The Corner

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Okay: I Was Wrong


An email:

Ramesh must have been having a bad day yesterday. The editorial page
article by Jost et. al. defending their research on political
conservatism is simply terrible. It is terrible not because of what it
says but rather how it distorts what they previously said in thier
research. They claim that they did this research as arm’s length
unbiased academic research and their findings have been distorted by an
irresponsible press. As much as I hate to defend the press, they
interpreted what Jost et. al. was saying in their reprehensible articles
correctly. (Indeed, the cause of the press’s interpretation was most
likely a Stanford university press release that described the research.
Having read the original articles, I do not believe that a journalist
would have the patience to read the things in the first place.) Anyway
several points need to be made.

1. The press did not create the pejorative terms to describe
conservative or conservative beliefs, the researchers did. The terms
dogmatism and intolerance of ambiguity to describe conservatives appear
throughout both articles (They wrote two articles. The original article
and then one responding to a criticism of that article. Both articles
appear in the May issue of Psychology Bulletin) but most prominantly in
the abstract of the original article. In the abstract of the reply
article, the following terms to describe conservatives also appear,
“lack of openess to experience; uncertainty avoidence; personal needs
for order, structure and closure; fear of death; and system threat.”
They then repeat these claims in the first paragraph of the article
itself. Moreover, they repeat these claims throughout the article and
the follow-up Reply article. In short, despite the protests of the
authors, the pejorative description of conservatives is not due to any
misinterpretation of the article by the press but rather the content of
the article.

2. The most outrageous comparisons of conservatives like Ronald Reagan
and Rush Limbaugh to Hitler and Mussolini is based solely on their claim
that all preached a return to some idealized past. This is a claim that
remains unproven. I do not remember Reagan championing such a thing nor
have I heard Limbaugh champion such a notion. If one could link
political ideologies to Hitler and Mussolini by one possible similarity
then on the basis of their support for and creation of social security,
New Deal liberals could be placed in the same camp as these two.
Furthermore, German Greens could be linked to Hitler as they share
certain reverences for nature. In the Washington Post article, Jost et.
al. simply do not address why they rely so heavily on such a tenuous
link between Reagan and Hitler and Mussolini.

3. They selectively attribute motivations to conservatives (from their
Exceptions reply). “American conservatives may support a market-based
economy (which introduces uncertainty and risk) because it preserves the
status quo and results in inequality of outcomes even though it may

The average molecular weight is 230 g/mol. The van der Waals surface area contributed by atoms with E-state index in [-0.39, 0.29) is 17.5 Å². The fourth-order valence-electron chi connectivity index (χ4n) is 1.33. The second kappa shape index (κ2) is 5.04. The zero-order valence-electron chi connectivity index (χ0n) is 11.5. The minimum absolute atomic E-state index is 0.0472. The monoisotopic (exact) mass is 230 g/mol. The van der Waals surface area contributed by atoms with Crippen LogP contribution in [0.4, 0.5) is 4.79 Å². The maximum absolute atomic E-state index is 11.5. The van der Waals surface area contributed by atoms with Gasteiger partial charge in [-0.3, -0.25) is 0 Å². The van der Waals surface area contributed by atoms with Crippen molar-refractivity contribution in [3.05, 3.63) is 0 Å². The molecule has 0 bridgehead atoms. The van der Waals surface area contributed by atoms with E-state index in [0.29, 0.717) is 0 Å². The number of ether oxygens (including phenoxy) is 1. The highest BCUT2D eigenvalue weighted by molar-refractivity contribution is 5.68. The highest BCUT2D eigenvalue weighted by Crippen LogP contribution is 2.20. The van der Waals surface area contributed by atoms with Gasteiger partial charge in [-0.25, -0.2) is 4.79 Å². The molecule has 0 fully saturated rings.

conflict with personal needs for stability and security.” In other
words, if a policy has an impact that conflicts with their hypothesis,
they will search among other possible impacts until they find one that
is consistent with their hypothesis. In short, it is impossible to test
their hypothesis. This is not science.

4. Finally there is no control group. Suppose that everything else
these guys find is true, it does not prove that these are “conservative
traits.” These may be human traits and by focusing only on research
examining conservative (and fascist) beliefs, they are attributing to
conservatives, personality traits that exist in people of all political
ideologies (and even among those who are completely apolitical). This
too means that Jost et. al.’s research is not science.

To understand how completely these guys are out of touch with reality
consider this statement in their Exceptions Reply, “(Reagan’s) chief
accomplishment, in effect, was to roll back both the New Deal era and
the 1960’s, which was also the goal of former Speaker of the House of
Represenatives Newt Gingrich and many other neo-conservatives often
regarded as advocates of change.” In addition to being factually wrong,
there is a logical error. Why would rolling back the New Deal and 1960’s
be a goal of Newt Gingrich and Neo-conservatives if that had already
accomplished by Reagan?

Another statement in the Exceptions Reply illustrates the contempt and
bias these researchers have for conservatives. “there seems to be no
shortage of ideological rigidity among right-wing emigres from Cuba
living in the United States, as demonstrated by the Elian Gonzales
case.” It is simply unclear to me (and unexplained by them) how the
Elian Gonzales case illustrates any such thing except the author’s
hostility to hispanics who do not follow the liberal party line.

I realize this email is long (and probably late given that Remesh’s
original post was from yesterday and about yesterday’s Washington Post
editorial page), but my main point is that we should not be decieved by
an academic’s self-serving description of his own research. Consulting
that research to determine what it says and its purpose is much better.
We do this with regard to many other kinds of research, we should also
do it with psuedo-psychological research into the psychology of
conservatives, especially research by Dogmatic Liberal ideologues who
think it is reasonable to liken conservatives to fascists and Nazis.